Nut Allergy Guidelines Help Manage Peanut, Tree Nut Allergies

Learn how experts recommend diagnosing and treating these allergies

Peanut butter toast
Tanja Giessler/Getty Images

Most doctors and other clinicians caring for people with peanut allergies and tree nut allergies don't have any formal training in managing these types of allergies, and so the care they provide can be inconsistent: You may get different advice depending on which doctor you ask, and the advice provided may not be based on the latest medical research.

Fortunately, nut allergy guidelines published by the British Society for Allergy and Clinical Immunology seek to bring guidance to the health care professionals providing hands-on care to people who are allergic to peanuts and tree nuts.

The guidelines, developed by an expert panel and published in the medical journal Clinical & Experimental Allergy, also provide plenty of self-care tips for people living with these allergies.

Peanut and tree nut allergies require "skilled management and advice," says Dr. Shuaib Nasser, president of the medical society that developed the guidelines. "The guidance has been written by experienced allergy experts and should provide a valuable resource for all those managing people with nut allergy, both in the U.K. and worldwide."

Although the nut allergy guidelines are written for doctors, anyone can read them and use them to improve their own management of severe nut and peanut allergies.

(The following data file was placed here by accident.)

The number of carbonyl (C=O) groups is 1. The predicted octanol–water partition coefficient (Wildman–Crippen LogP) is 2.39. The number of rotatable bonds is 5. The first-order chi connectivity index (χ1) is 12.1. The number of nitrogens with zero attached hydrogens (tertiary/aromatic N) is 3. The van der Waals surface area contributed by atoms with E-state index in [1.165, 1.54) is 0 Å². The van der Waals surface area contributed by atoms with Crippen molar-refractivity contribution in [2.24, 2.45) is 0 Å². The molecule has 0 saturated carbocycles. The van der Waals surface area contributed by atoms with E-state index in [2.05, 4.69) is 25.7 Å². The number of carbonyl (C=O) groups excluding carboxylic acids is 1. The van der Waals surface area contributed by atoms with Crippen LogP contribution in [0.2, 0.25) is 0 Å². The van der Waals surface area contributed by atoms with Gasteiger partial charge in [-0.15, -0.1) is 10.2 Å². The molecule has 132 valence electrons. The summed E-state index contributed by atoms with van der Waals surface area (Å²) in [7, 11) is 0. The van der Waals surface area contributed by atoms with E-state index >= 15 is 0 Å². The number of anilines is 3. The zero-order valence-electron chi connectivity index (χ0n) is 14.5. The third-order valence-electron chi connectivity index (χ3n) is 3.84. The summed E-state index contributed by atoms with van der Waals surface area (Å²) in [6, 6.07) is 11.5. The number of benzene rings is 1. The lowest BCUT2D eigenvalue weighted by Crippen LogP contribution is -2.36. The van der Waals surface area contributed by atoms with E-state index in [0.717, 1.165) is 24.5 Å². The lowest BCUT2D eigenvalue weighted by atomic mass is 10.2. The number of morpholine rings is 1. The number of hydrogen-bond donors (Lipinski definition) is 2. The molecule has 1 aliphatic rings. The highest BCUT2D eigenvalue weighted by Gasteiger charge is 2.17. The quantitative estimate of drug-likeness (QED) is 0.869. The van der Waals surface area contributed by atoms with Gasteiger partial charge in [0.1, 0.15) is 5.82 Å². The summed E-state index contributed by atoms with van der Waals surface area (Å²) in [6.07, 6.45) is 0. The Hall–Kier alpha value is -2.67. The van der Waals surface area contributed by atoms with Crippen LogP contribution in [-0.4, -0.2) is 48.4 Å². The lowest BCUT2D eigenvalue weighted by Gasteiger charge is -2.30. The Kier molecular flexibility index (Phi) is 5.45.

Nut Allergy and Peanut Allergy Often Lifelong Problem

Tree nut allergy and peanut allergy are common in the U.S. and worldwide: Researchers estimate that somewhere between 0.6 percent and 1.3 percent of people in the U.S. are allergic to peanuts and around 0.4 percent to 0.6 percent of people in the U.S. are allergic to tree nuts (which include walnuts, almonds, pistachios, and pecans).

These types of allergies also have been on the rise since the early 1990s.

While some people do outgrow their allergies, most people who develop a nut or peanut allergy in childhood bring it with them into adulthood. That means the number of people affected by this condition will continue to rise.

Even though it's very rare to die from an allergy, it does happen, and nut and peanut allergies are the most common cause of severe and fatal allergic reactions.

Around 165 people died from food allergies in the U.S. between 1999 and 2010. In addition, anaphylactic reactions to peanuts and tree nuts are responsible for thousands of visits to the emergency room every year.

In addition, the near-constant fear of having a bad reaction also causes significant stress for people with nut allergies and their families. That's why having the most up-to-date guidance on how to manage your allergy is so important.

Nut Allergy Guidelines Lead Through Diagnosis, Treatment

The guidelines, which were created by a panel of British physicians but apply to people worldwide, note that nut allergies most often appear in young children—before the child's fifth birthday—and usually occur the very first time a child eats nuts.